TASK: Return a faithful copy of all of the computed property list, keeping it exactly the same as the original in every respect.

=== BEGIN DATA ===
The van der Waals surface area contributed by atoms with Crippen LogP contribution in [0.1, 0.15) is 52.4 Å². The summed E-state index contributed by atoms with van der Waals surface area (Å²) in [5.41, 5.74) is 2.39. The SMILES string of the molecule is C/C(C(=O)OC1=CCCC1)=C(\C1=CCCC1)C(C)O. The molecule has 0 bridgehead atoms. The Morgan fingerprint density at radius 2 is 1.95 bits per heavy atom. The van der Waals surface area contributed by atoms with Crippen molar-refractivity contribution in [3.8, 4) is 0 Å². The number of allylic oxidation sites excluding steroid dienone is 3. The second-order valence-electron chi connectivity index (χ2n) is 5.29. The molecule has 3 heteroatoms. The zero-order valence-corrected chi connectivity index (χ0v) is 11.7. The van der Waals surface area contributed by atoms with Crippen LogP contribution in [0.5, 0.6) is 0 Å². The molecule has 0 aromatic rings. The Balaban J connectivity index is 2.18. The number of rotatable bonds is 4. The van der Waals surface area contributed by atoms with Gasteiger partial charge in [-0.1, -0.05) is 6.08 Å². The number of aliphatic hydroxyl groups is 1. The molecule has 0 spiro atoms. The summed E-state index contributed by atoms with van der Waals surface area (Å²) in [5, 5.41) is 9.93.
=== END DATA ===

The van der Waals surface area contributed by atoms with Crippen LogP contribution in [0.1, 0.15) is 52.4 Å². The summed E-state index contributed by atoms with van der Waals surface area (Å²) in [5.41, 5.74) is 2.39. The SMILES string of the molecule is C/C(C(=O)OC1=CCCC1)=C(\C1=CCCC1)C(C)O. The molecule has 0 bridgehead atoms. The Morgan fingerprint density at radius 2 is 1.95 bits per heavy atom. The van der Waals surface area contributed by atoms with Crippen molar-refractivity contribution in [3.8, 4) is 0 Å². The number of allylic oxidation sites excluding steroid dienone is 3. The second-order valence-electron chi connectivity index (χ2n) is 5.29. The molecule has 3 heteroatoms. The zero-order valence-corrected chi connectivity index (χ0v) is 11.7. The van der Waals surface area contributed by atoms with Crippen LogP contribution in [0.5, 0.6) is 0 Å². The molecule has 0 aromatic rings. The Balaban J connectivity index is 2.18. The number of rotatable bonds is 4. The van der Waals surface area contributed by atoms with Gasteiger partial charge in [-0.1, -0.05) is 6.08 Å². The number of aliphatic hydroxyl groups is 1. The molecule has 0 spiro atoms. The summed E-state index contributed by atoms with van der Waals surface area (Å²) in [5, 5.41) is 9.93.